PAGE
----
DCIS treatment is described in more detail on other pages within this website, and as is the case with all cancer-related treatments there are many, many factors to consider, over and above specific medical considerations. However,the ‘first-order‘ standard of treatment for DCIS will be surgical removal of the affected breast tissue. For the decision-making process of which treatment options are best for each individual case the whole multidisciplinary team should be involved.
My page on cancer treatment has a section on DCIS treatment halfway down the page at section 8.7.1. Surgery for everyone with radiation added only for high grade DCIS and no chemotherapy, apparently. I say, apparently, because, there’s no way I can stay up-to-date with current treatment. You’ll be asking your oncologist.
DCIS is usually treated with surgery
Surgery usually involves removing not just the affected cells, but also an expanded area (called a ‘margin’) of the normal breast tissue surrounding it. This is sometimes referred to as a ‘wide local excision‘, or WLE for short. If DCIS is already affecting a large portion of the breast, breast removal (mastectomy) is recommended. Breast removal might also be undertaken if more than one region of the breast is affected.
Radiation therapy for DCIS might be used for high grade tumors
Radiation therapy is sometimes used after surgery for women with high grade DCIS, as it is thought to reduce the likelihood of the condition recurring.
Note that DCIS does not generally spread into the lymph nodes, this is more typical for loubluar carcinoma in situ (LCIS) or ‘lobular neoplasia‘), but some kind of lymph node biopsy might be undertaken just to be sure. (see sentinel node biopsy)
Hormonal treatment for DCIS
Hormonal therapy is also sometimes employed for DCIS treatment. DCIS cells typically have ‘estrogen receptors‘, that help to signal and regulate cell growth. If this tendency for the cells to grow and divide can be attenuated, the cancer cells themselves will often stop growing or grow at a much slower rate. Tamoxifen is a chemical agent which specifically attacks the estrogen receptors and may be of some benefit for women with DCIS, but it doesn’t work well for all women and is not thought to be effective at all for women who have had radiotherapy.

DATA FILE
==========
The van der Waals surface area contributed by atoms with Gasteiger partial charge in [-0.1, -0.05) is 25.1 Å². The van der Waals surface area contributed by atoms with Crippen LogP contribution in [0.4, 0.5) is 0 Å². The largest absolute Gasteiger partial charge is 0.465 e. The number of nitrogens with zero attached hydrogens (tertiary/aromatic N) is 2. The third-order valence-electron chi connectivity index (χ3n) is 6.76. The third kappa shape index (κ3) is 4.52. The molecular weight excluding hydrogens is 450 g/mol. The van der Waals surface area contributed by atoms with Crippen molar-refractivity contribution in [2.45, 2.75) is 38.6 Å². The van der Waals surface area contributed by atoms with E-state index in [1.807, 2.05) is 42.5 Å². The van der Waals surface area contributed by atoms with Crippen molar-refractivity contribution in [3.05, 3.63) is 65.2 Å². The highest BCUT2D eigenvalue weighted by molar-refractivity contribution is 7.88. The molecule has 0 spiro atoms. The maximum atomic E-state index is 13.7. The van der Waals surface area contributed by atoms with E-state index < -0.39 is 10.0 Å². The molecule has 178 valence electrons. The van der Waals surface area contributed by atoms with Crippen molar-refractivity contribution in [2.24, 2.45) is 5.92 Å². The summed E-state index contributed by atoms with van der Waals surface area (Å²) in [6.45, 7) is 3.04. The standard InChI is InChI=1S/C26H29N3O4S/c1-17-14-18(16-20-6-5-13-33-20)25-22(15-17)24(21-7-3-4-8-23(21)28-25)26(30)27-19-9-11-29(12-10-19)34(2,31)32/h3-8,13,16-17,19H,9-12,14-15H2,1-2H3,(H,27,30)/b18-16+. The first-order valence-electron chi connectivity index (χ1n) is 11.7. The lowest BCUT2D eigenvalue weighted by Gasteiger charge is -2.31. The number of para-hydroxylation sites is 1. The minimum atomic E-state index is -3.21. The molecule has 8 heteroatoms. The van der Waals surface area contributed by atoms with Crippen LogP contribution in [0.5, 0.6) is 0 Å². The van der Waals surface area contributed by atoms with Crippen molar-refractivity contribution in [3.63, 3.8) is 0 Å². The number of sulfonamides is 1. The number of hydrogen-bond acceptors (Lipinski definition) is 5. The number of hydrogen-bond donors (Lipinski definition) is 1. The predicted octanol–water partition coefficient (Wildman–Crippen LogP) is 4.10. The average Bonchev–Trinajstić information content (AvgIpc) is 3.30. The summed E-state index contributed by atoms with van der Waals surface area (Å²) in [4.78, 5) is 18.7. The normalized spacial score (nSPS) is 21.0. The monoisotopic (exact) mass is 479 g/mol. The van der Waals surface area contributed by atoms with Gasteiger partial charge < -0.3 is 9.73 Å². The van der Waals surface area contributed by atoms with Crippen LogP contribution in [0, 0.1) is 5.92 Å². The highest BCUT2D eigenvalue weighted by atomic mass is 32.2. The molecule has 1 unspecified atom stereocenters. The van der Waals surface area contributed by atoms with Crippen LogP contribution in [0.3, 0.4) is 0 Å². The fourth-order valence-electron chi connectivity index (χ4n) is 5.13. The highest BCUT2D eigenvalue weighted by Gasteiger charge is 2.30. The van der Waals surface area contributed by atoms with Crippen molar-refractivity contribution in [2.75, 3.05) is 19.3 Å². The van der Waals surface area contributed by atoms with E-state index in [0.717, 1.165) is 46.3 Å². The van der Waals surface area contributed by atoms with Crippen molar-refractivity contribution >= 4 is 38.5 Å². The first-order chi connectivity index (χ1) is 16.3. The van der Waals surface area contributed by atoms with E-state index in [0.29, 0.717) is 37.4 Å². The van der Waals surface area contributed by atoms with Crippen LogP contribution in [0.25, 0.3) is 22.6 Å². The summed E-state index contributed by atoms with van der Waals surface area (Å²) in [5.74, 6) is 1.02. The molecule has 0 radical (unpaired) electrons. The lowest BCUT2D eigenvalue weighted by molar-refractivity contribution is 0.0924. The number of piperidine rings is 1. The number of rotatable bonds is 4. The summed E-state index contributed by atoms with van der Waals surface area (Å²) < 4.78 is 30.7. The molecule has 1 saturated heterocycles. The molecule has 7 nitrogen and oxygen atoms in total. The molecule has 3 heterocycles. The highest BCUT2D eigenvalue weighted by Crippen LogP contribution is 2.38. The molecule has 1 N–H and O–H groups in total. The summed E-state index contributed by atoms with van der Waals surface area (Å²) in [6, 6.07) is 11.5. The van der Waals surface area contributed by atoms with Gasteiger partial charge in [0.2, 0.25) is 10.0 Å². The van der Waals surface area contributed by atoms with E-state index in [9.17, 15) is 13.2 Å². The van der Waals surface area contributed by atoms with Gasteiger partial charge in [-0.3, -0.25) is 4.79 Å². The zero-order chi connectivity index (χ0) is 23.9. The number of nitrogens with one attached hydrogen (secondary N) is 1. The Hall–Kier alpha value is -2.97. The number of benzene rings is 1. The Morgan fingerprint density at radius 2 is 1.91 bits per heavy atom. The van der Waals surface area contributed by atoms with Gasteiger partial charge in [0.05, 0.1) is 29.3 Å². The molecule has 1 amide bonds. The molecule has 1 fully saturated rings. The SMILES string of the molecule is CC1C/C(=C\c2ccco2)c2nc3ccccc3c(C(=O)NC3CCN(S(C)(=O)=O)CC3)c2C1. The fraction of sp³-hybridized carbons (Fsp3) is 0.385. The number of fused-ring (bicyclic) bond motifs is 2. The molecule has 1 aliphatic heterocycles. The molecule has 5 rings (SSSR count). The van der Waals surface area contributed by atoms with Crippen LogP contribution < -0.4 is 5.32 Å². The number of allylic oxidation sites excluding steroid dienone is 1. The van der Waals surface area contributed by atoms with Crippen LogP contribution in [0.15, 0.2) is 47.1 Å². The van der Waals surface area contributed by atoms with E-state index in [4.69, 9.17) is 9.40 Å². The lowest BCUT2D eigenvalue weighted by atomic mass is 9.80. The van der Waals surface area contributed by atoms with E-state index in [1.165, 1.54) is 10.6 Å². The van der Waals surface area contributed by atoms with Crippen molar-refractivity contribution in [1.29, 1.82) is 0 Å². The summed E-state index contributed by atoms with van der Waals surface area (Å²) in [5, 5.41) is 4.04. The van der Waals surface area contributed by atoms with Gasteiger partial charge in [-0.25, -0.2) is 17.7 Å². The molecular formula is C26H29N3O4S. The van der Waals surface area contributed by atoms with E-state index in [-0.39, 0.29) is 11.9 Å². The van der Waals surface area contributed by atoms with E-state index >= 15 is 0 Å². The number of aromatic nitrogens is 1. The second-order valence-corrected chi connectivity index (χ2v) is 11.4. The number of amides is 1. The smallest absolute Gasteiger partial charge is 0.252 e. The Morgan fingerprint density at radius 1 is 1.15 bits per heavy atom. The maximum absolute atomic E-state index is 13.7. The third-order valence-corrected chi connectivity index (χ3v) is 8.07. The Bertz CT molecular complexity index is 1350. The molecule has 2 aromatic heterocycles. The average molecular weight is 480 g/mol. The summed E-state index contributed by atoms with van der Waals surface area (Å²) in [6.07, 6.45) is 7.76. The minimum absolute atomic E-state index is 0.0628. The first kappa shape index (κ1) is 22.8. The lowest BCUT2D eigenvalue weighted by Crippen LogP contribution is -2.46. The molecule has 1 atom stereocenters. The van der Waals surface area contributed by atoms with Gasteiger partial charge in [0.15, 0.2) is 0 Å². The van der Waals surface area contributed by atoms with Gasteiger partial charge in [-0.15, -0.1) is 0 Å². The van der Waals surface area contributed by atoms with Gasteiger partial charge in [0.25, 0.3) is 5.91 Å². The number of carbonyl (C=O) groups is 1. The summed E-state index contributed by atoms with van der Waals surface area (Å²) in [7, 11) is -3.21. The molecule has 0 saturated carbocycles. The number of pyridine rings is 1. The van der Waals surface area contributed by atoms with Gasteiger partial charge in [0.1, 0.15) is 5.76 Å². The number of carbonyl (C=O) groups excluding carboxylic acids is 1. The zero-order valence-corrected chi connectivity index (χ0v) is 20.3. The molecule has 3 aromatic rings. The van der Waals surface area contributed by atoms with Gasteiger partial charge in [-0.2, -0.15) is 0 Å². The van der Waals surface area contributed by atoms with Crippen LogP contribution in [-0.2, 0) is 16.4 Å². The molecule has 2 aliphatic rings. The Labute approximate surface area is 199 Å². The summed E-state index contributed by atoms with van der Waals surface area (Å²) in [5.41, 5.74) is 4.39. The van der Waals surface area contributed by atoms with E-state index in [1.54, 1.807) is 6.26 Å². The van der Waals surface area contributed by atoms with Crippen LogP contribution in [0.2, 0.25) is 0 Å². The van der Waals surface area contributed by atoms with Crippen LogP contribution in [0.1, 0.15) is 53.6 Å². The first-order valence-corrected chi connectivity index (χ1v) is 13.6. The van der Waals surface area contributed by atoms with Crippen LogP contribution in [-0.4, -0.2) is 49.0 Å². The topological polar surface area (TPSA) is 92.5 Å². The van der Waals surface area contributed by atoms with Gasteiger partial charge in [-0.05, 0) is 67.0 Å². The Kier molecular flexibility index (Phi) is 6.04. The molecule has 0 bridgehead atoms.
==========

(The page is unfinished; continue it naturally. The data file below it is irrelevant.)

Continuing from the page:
Cure rate of DCIS is near 100%
The incidence of DCIS has increased dramatically, mostly due to a greater participation in breast cancer screening programs. There is some risk of ‘over diagnosis‘ or at least ‘over-treatment‘ of DCIS. The cure rate of DCIS is now close to 100 % and there is virtually no conclusive evidence to indicate risk of lymph node metastasis with DCIS. Nonetheless, left untreated, DCIS will usually progress to invasive ductal breast cancer. A larger tumor size, the younger the age at time of diagnosis and the presence of comedo necrosis have been identified as potential factors for ‘increased risk‘ of eventual invasive breast carcinoma. Additionally micropapillary carcinoma (DCIS) has been identified as a particularly aggressive form of the disease. For full prognostic factors and survival rates for DCIS click HERE.
But, with early diagnosis, breast cancer DCIS is almost always cured.
Even with a late diagnosis, lets speak even more broadly, for just about every DCIS it is almost always cured except the ones that are discovered very late with DCIS all over the place (invasive ductal carcinoma).
Here are a bunch of common Q&A’s…
- How is ductal carcinoma in situ found? DCIS is usually found during a mammogram done as part of breast cancer screening or when there is another concern with a woman’s breast. The rate at which DCIS is diagnosed has increased dramatically over the recent years, not because the DCIS is becoming more common, but because the mammogram technology can see the microcalcifications better.